Hyundai redesigned the Tucson for the 2022 model year, giving it a better-looking exterior, more road presence, and a couple of hybrid options on top of its gasoline option. This makes for a 2022 Tucson that makes a strong design statement, comes in any of three powertrain choices, and provides a strong drive dynamic. With only a couple of flaws for us to name, the 2022 Hyundai Tucson Hybrid is a best-of-breed in the small two-row SUV category.
The changes for 2022 come with the new design language proliferating through the Hyundai lineup. For the Tucson, this means bolder body lines without getting too over-edgy or fantastical. The 2022 Tucson’s body lines evoke arrow heads at the front and rear while simultaneously meshing into movement and emboldening the fenders. The Tucson’s grille is a squared trapezoid with cascading headlamps below a strongly-cut engine hood. The 2022 Tucson is at once overly busy in design and still smooth and attention-grabbing. It’s now one of the best looking options in the two-row segments.
Also seeing big changes is the powertrain lineup for the 2022 Hyundai Tucson. At the base is a 2.5-liter four-cylinder engine that outputs 187 horsepower to a six-speed automatic transmission. This option is a showcase of the bare minimum required to motivate a vehicle like this new Tucson. It’s not very confident or powerful, but at least gets the job done. Most will want to look at either of the two hybrid options instead, as they provide a lot more motivation and higher fuel economy as well.
The first hybrid option is a 1.6-liter turbocharged four-cylinder with 227 horsepower when combined with its electric motor. The eight-speed transmission for this setup is smooth and clean-shifting, providing a lot of upgrade to the feel of the Tucson.
Yet the plug-in hybrid option is actually the best of the bunch. This one takes the same 1.6L engine and boosts it to 261 horsepower thanks to a larger electric motor and batteries. The battery is good for about 33 miles of range when driving all-electric–covering most driver’s daily commute or grocery-getting–while still offering the convenience of a gasoline engine for everything else.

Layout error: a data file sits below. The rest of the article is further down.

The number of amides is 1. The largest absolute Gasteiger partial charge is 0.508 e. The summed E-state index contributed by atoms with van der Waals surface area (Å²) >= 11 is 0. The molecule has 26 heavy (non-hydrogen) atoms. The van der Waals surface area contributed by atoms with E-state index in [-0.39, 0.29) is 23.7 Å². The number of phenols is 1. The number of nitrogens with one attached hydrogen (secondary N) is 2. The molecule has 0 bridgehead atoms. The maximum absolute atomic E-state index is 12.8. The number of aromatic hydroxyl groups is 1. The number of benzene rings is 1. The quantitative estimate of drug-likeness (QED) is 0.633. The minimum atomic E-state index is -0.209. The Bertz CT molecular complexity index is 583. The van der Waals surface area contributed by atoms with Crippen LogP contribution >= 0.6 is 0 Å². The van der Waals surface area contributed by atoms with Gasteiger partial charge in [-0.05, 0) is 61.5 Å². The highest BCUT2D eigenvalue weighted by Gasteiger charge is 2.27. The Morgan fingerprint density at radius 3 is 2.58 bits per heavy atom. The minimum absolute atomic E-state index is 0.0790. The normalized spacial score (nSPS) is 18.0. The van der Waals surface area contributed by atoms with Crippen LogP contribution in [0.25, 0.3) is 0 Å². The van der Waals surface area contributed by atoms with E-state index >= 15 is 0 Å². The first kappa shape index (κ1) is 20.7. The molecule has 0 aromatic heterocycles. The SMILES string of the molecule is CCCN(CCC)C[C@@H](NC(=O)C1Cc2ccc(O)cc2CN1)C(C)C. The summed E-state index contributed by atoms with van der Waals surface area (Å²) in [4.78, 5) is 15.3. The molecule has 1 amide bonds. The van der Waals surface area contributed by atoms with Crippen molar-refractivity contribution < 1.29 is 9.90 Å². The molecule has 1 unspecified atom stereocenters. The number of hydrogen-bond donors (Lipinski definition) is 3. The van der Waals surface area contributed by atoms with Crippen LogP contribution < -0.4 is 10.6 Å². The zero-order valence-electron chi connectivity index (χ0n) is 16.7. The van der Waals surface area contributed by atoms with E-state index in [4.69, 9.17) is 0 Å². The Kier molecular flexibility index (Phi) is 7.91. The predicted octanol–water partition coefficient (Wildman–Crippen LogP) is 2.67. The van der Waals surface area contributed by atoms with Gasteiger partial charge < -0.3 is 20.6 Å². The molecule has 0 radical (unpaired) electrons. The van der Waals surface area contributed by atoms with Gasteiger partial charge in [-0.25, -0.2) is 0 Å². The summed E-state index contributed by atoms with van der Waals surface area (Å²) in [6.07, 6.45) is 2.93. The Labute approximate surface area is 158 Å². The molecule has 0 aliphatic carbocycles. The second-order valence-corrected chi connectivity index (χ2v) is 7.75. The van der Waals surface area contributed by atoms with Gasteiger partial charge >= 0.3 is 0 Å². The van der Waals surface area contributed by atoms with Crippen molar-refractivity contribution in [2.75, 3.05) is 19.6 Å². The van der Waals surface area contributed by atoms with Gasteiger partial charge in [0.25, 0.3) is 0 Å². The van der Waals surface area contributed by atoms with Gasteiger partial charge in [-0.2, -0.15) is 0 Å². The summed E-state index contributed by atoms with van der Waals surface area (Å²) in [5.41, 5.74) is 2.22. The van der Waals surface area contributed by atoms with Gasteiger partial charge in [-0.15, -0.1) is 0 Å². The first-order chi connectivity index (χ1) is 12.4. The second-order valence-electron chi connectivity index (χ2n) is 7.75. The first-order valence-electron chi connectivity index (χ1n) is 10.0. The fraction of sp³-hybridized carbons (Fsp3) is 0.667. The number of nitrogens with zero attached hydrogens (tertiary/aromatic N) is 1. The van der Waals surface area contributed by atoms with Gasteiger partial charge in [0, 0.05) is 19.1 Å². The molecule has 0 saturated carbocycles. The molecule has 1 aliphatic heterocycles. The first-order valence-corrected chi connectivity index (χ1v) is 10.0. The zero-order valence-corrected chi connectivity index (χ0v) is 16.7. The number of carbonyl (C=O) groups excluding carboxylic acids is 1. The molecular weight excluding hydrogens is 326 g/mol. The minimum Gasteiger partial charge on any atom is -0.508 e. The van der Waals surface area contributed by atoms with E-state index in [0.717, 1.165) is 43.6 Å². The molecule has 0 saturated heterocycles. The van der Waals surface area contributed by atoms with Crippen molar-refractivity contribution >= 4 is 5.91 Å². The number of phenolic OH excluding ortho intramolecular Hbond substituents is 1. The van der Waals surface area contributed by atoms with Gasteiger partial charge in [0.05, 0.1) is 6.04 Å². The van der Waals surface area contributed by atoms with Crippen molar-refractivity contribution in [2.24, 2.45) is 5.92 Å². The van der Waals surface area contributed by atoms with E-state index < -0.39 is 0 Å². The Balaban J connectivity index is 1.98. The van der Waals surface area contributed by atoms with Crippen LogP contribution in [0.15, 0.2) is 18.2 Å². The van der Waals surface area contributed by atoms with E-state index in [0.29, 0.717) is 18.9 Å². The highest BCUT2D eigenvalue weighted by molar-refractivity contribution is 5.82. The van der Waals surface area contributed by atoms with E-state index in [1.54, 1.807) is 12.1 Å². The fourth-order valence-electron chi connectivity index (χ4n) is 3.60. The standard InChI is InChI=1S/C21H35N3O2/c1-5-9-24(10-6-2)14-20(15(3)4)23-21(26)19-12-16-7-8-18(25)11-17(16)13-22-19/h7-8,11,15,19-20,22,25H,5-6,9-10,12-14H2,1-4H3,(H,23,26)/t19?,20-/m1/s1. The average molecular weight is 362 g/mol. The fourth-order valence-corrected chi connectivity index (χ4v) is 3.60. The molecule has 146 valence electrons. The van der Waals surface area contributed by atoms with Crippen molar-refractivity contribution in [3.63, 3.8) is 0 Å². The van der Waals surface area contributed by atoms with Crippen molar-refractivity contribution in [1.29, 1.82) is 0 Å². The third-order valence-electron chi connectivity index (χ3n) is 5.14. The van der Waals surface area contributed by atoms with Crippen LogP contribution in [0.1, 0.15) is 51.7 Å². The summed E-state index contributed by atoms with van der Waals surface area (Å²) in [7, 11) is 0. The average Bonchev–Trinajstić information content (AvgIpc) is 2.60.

Fuel economy in the standard model is 29 mpg on the highway, which is barely average for the segment. The hybrid model boosts MPG to 37 on the highway while the PHEV option ups it to 35 mpg combined (no highway number listed). Our real-world driving of the plug-in model found the highway real-world to be around 40 mpg overall. We think most drivers will see between 38 and 40 on the highway with the PHEV.
There are three trim levels for the 2022 Hyundai Tucson Hybrid and four for the gasoline model. The hybrids essentially skip the lowest base trim (as would most buyers of the gasoline option) in favor of the other three.
Where the trim levels show the most is in the Tucson’s new interior. It’s been redesigned to become simpler and more upscale. The minimalist approach means better quality materials without the added weight of extra bling and cushion. This works well for the Hyundai, pushing into the premium realms with its upper trim points without getting into the luxury price tag arena.
The infotainment in the new 2022 Tucson is well done, but with one big learning curve: the button’s graphics for choosing menu options are larger than the actual read area for them on the touch screen. This means not hitting the button and having to retry is a common problem. The other problem is reflection on the screen, which can make seeing some things on it difficult.
The driver’s gauge cluster and steering wheel controls are well-done, though, and we liked the interior overall. There is little difference in space, seating, or cargo between the gasoline and hybrod models, with the cargo space being a whopping 41.3 cubic feet and up to 80 cubes when the rear seats are folded. The rear seats fold nearly flat in the hybrid model (we did not check the gasoline), so it’s worth noting that bulky objects may not slide in and across without a boost.
The 2022 Hyundai Tucson Hybrid (standard hybrid) begins at about $29,750, which is only about $500 more than the same-trim gasoline model. The Blue Hybrid (plug-in) starts at about $31,500, which is also only about $1,500 more than the standard gasoline in the same SEL trim.
For those interested in a fully electric version of the Tucson, there probably won’t be one. Instead, Hyundai is offering the similarly-sized Ioniq 5 EV.